If you are considering working after retirement there are other benefits. CSRS employees could earn sufficient quarters to collect Social Security which could pay for your Part B Medicare premiums and more. If you work for a company with a 401K plan you can contribute while deferring taxes and increase your retirement income down the road. Work keeps your body and mind active, a wining proposition for anyone.
- Request a FREE Retirement Benefits Summary & Analysis . A sample analysis is available for your review. Includes projected annuity payments, income verses expenses, FEGLI, and TSP projections.
- Retirement Planning Guide 
- 2014 Leave Record & Scheduling Spreadsheet 
- How to be Emotionally and Physically Prepared When You Retire 
- How to be Financially Prepared When You Retire 
- Master Retiree Contact List  (Important contact numbers and information)
- Survivor’s Guide 
- Estate Planning Guide (An 11 part series that will help readers prepare for retirement, understand basic estate planning techniques, and compile their personal “Survivor’s Guide” binder.)
Visit our other informative sites
- Federal Government Jobs & Career Center 
- FREE Federal Employee’s Retirement Planning Guide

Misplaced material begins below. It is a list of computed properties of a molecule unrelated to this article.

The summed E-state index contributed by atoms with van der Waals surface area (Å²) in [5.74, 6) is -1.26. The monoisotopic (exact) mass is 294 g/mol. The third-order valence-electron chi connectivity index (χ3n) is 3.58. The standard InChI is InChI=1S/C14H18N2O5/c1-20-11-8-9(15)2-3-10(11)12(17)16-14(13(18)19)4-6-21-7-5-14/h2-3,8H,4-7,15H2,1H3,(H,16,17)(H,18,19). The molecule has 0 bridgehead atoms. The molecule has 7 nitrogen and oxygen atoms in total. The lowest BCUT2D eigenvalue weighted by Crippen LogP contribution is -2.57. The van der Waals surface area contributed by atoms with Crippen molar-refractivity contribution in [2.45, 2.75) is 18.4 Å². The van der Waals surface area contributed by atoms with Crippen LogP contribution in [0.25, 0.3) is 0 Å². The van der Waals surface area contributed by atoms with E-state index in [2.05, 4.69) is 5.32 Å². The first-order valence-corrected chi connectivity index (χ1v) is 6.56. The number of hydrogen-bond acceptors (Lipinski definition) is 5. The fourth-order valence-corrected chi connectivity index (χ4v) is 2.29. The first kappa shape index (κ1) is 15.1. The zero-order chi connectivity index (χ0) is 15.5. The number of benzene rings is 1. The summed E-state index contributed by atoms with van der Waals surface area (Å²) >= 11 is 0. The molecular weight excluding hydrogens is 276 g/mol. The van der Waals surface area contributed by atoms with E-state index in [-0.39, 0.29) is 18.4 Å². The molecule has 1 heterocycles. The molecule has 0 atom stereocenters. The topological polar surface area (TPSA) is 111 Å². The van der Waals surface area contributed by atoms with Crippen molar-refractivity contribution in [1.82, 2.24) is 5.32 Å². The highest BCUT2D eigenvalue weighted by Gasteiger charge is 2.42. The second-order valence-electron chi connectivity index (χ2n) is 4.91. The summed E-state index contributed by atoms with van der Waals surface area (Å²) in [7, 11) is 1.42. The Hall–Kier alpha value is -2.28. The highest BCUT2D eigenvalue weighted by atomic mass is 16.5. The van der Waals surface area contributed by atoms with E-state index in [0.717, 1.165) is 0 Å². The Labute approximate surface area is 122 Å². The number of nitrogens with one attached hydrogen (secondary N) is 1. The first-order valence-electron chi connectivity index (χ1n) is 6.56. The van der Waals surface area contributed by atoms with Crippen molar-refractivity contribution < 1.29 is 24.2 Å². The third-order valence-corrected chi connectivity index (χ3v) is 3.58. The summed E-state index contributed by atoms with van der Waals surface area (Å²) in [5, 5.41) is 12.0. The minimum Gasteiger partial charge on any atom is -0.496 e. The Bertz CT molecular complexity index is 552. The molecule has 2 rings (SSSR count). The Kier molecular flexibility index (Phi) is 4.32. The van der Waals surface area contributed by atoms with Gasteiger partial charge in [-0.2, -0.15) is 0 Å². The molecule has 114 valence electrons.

- Federal Employee’s Career Development & IDP Center 
The information provided may not cover all aspect of unique or special circumstances, federal regulations, and financial information is subject to change. To ensure the accuracy of this information, contact your benefits coordinator and ask them to review your official personnel file and circumstances concerning this issue. Retirees can contact the OPM retirement center. Our article is not intended nor should it be considered investment advice and our articles and replies are time sensitive. Over time, various dynamic economic factors relied upon as a basis for this article may change. The advice and strategies contained herein may not be suitable for your situation and this service is not affiliated with OPM or any federal entity. You should consult with a financial or human resource professional where appropriate. Neither the publisher or author shall be liable for any loss or any other commercial damages, including but not limited to special, incidental, consequential, or other damages.